Inflation runs rampant. Threats of recession loom. And on Thursday Apple strolled right in, whistling a happy tune, turning in yet another record set of financial results. The company set a fiscal third-quarter revenue record, with $83 billion in receipts, up 2 percent from last year.
But look deeper, and you’ll see that this was an unusual quarter for Apple. The company was battered by a “cocktail of headwinds,” to quote Apple CFO Luca Maestri using a metaphor that wasn’t just mixed, but shaken and stirred. Mac sales were down, wearables took a beating, and even the seemingly invincible Services line showed some softness.
And yet, it was a pretty good quarter, considering. I realize that the word “considering” is doing a lot of work in that sentence, but it’s true. Wall Street seemed relieved that Apple turned in a good, if not great, quarter. Here’s what jumped out at me in the numbers (and in the post-game phone call Apple’s executives traditionally do with financial analysts).
Sweet, sweet relief
Three months ago, Apple warned everyone that due to supply constraints, it would be unable to meet demand–to the tune of $4 to $8 billion in lost sales. But in the end, the final number was “slightly below” the $4 billion total, according to Apple CEO Tim Cook. So look on the bright side!
Cook said that most of the supply constraints last quarter were due to factory shutdowns in China due to COVID outbreaks. The Mac was especially hard hit since the affected factories included almost everywhere that Macs are assembled. (If you tried to buy a new Mac in the last three months and had to wait a while for your order to arrive, you may not be surprised by this.) Apple thinks that these constraints will ease in the coming months–though you never can tell with COVID!–but that an ongoing shortage of silicon parts will continue. All in all, Cook said, Apple should be less constrained in the coming quarter than it was in this last one.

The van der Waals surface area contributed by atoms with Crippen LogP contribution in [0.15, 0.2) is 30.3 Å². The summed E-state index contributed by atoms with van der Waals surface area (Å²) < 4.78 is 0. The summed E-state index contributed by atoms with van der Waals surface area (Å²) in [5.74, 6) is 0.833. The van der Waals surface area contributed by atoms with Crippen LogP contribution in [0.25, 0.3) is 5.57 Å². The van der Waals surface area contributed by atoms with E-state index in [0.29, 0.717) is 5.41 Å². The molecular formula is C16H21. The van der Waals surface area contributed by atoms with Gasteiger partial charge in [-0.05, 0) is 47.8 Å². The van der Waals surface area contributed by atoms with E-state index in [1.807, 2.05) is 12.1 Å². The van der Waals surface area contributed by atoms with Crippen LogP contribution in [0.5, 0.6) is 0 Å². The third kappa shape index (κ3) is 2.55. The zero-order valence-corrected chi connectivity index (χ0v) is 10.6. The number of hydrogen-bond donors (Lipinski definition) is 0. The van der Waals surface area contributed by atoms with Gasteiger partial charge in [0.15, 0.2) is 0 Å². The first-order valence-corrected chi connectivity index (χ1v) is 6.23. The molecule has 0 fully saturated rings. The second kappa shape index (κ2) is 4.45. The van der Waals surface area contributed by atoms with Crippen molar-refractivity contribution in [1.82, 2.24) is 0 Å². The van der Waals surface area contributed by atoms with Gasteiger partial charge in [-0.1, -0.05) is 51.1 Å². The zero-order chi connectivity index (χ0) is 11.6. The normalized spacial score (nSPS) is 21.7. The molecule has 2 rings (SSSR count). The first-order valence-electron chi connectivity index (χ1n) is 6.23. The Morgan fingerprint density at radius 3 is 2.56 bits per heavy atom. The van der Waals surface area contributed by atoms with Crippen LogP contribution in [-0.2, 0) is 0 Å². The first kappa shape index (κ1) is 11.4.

And before we turn our attention to other matters, let’s take a moment to appreciate how the iPhone–the heart and soul of Apple’s business–just keeps motoring along. Sales were up by just a little, but given everything else, that’s a victory. Cook cited a quarterly record for iPhone buyers who were switching from Android and called out strong sales in developing markets such as Indonesia, Vietnam, and India.
Essentially, the iPhone behaved as if there was nothing bad going on in the world. Or, as Cook put it, “From an aggregate point of view, looking at it worldwide, looking at the data on iPhone for the June quarter, there’s not obvious evidence in there that there’s a macroeconomic headwind. I’m not saying that there’s not one, I’m saying that the data doesn’t show it.”
That Mac number could’ve been much worse
After a series of all-time record quarters for the Mac, Mac sales tumbled 10 percent versus the year-ago quarter. Apple says it was largely due to supply constraints and difficulty with foreign-exchange rates. (Foreign exchange was repeatedly mentioned in Apple’s remarks because the extremely strong dollar makes Apple products that much more expensive in other parts of the world.)
And yet, Tim Cook seemed relieved about the whole thing, given that Mac factories in the Shanghai corridor were basically shut down earlier on in the quarter. “We felt good, frankly, that we were able to, by the end of the quarter, get this back to where we were down 10 points.” Only down 10 percent? You should’ve seen the numbers a couple of months ago, friend!